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Memorials of his dire success,
One nest alone the urchin spar'd,
Alas! unhappy flutt'ring things,
Poor victims ! their disastrous fates
A hungry Cat, who pass'd that way,
Feasted, and having done her task,
At length her half-shut eyes she closes,
Grimalkin just in time awoke
Suppress your rage, intemperate elf, * Or turn the vengeance on yourself! * Think, wretch, how many nests you plunder, * How many ties you rend asunder, • Without excuse, pretence, or plea, • From the mere love of cruelty! * True, on your victims I have fed, • But 'twas by nature's dictates led ; • Impell’d by hunger and by right,
To serve a craving appetite.'
..“THE FALCON AND THE HEN.': iti
THRO' pride of heart, or private grudge, ?'
A Falcon, by a farmer kept, As one day thro' his yard he stepp'd, 17.44.34, At a poor Hen began to scowl, And call’d her 'base ungrateful fowl!'.' • Ungrateful !' said the Hen, and why? • What act of that low kind do I ?' .;:1.11g • Many,' the Falcon quick replied, til
Nor pass they, Partlet, unespied. " • Much sure you unto mankind owe, ' ! • Who all that you can ask bestow; it!!! - Whate'er you eat, 'tis they provide, • And, for your ease, at night, beside, • A roost they give, in which you sleep, . And locks and bolts in safety keep
• From rav’ning Kite, fell bird of prey,
Forget these benefits, and run • Thro' wilds and brakes your friends to shun. * Not so, altho' by Nature wild, • Do I behave, bụt, ever mild, • Obedient to their arms I press, • Receive with pride each kind caress, • Feed from their hands, nor fear, if they, Or stroke my tail, or with me play.'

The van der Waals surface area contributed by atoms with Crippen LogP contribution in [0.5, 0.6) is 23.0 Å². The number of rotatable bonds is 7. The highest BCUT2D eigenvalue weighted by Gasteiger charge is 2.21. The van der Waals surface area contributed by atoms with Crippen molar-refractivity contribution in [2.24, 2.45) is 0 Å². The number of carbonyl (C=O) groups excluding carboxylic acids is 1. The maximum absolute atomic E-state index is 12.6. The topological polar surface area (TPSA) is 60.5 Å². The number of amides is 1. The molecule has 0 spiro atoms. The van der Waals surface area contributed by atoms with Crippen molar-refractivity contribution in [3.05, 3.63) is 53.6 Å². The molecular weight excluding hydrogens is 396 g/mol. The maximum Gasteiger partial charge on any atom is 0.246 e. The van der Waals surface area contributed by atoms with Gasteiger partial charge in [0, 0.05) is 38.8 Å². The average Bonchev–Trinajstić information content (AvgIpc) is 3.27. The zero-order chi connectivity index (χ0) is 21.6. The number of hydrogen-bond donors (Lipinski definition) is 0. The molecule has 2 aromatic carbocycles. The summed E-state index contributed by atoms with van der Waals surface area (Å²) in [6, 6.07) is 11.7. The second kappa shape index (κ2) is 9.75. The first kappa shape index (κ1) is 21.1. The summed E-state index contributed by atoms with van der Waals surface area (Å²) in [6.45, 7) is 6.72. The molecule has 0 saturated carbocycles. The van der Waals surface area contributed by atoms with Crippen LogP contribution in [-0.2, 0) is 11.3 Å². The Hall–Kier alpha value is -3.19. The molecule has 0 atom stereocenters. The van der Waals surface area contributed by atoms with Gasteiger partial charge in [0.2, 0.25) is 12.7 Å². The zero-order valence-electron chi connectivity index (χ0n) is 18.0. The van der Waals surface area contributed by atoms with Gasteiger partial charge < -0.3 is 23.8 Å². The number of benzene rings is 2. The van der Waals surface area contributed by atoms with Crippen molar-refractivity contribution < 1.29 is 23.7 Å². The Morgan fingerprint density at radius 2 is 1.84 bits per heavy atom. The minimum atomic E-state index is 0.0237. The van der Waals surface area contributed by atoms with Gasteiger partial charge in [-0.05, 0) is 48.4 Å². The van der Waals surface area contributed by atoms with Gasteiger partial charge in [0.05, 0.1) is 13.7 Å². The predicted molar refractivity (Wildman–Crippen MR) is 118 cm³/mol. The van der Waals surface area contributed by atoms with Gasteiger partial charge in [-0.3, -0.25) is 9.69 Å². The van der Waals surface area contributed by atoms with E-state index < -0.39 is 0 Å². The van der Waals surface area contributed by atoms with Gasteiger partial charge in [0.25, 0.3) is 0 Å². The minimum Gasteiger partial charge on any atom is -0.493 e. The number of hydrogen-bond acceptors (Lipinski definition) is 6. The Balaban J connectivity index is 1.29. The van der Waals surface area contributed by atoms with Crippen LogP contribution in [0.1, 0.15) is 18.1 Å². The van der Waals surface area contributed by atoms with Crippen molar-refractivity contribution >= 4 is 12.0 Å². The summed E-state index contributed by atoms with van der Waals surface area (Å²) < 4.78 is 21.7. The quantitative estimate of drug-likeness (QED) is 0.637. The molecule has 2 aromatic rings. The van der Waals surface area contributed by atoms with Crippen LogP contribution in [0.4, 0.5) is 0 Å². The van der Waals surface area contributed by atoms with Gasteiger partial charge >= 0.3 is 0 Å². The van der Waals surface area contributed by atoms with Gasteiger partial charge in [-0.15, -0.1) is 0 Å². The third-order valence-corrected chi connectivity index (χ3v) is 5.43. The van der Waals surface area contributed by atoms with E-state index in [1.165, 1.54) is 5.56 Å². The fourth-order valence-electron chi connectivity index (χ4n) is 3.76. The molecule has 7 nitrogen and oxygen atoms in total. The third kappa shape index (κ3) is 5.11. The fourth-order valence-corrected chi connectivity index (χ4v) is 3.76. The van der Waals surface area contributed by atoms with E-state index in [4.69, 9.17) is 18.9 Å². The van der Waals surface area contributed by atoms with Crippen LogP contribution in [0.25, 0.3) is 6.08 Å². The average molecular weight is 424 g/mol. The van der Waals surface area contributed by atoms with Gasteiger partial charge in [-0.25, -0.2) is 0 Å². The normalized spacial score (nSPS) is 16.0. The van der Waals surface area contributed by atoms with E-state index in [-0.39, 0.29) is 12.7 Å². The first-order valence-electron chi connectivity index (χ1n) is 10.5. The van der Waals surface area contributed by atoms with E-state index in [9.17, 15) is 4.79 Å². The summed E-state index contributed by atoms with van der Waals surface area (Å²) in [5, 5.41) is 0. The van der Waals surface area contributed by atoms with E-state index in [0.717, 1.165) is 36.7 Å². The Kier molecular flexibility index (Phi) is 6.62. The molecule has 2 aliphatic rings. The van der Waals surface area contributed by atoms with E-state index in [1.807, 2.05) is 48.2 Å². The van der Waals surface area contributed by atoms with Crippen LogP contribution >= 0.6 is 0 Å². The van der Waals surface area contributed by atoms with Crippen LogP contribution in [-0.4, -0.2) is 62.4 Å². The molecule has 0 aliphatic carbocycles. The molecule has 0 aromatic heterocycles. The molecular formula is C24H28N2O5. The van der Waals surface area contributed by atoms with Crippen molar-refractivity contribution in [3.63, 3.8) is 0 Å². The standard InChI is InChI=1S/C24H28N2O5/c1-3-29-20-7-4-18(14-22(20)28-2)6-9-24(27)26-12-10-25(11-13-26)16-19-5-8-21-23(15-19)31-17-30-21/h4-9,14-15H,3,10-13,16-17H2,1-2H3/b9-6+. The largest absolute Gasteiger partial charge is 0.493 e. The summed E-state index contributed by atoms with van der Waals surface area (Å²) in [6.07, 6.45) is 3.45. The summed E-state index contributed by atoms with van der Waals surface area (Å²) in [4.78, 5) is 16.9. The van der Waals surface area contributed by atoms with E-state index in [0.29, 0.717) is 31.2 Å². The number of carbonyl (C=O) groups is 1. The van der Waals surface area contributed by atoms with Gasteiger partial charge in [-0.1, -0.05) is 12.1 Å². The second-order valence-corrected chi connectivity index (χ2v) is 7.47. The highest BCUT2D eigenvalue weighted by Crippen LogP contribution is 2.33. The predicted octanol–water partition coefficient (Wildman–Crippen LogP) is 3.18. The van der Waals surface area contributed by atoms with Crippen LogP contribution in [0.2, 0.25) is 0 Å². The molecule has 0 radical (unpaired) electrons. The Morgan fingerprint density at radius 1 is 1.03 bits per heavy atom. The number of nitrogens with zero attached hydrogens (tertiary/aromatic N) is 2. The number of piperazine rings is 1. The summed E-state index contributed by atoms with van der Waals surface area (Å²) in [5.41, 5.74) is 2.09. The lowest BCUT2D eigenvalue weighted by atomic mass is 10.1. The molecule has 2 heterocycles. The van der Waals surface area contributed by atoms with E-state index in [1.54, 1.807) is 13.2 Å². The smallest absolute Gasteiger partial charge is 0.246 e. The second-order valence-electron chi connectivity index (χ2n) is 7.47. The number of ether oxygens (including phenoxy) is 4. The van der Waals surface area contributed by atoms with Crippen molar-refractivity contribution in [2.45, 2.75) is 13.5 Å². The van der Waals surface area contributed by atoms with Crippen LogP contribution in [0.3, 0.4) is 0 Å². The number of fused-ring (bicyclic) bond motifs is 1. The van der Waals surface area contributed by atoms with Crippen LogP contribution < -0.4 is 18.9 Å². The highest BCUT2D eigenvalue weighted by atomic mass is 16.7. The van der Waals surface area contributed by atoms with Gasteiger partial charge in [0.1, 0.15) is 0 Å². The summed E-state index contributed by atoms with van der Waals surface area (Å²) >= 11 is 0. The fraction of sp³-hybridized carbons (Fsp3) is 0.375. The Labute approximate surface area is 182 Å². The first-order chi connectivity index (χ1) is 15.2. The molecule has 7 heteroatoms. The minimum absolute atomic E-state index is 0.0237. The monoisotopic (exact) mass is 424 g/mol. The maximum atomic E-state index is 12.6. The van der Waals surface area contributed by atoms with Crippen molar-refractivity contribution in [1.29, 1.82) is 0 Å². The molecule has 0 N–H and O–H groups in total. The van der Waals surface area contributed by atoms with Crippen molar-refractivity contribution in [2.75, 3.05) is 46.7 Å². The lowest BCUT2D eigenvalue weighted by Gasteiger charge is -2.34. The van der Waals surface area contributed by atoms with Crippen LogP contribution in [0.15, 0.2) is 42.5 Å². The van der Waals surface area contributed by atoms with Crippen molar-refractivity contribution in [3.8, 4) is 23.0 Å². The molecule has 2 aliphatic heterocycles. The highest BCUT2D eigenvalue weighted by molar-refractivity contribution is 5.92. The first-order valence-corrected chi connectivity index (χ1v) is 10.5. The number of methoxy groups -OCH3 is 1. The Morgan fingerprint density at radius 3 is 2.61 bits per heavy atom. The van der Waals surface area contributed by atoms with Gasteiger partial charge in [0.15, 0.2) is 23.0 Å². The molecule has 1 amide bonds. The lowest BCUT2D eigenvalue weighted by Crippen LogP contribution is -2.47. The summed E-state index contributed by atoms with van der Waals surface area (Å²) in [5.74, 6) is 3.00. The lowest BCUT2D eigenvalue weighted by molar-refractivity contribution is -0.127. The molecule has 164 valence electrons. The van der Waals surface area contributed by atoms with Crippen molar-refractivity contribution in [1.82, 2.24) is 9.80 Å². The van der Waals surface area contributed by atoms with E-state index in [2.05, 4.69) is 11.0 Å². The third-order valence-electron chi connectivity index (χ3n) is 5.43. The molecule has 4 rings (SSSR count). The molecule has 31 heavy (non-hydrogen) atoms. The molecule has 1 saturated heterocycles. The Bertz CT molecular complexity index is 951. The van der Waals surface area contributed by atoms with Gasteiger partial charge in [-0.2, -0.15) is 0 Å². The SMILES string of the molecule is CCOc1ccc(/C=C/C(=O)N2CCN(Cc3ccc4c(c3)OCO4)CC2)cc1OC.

* True,' cried the Hen; ' but know you why, • Tho' you are safe, I ought to fly? • No Falcon, friend, you've seen as yet, . • Sit neatly truss'd upon a spit; • Roast, boil'd, or broild, as each likes best, • The white-legg'd pullet's daily dress’d. • Call you ungrateful my retreat • From those who feed me but to eat?'
THE CUCKOW TRAVELLER.
A Cuckow once, as Cuckows use,
Old England! Well, the land's a land ! . But, trust me, gentlemen, says he, • We passage fowl that cross the sea • Have vast advantages o'er you, 'Whose native woods are all you view. "The season past I took a jaunt * Among the isles of the Levant ; • Where, by the way, I took my dose • Of almonds and pistachios. • 'Twas then my whim some weeks to be • In that choice garden, Italy: • But, underneath the sky's expanse, • No climate like the south of France ! • You've often heard, and I declare, • That Ortolans are plenty there ;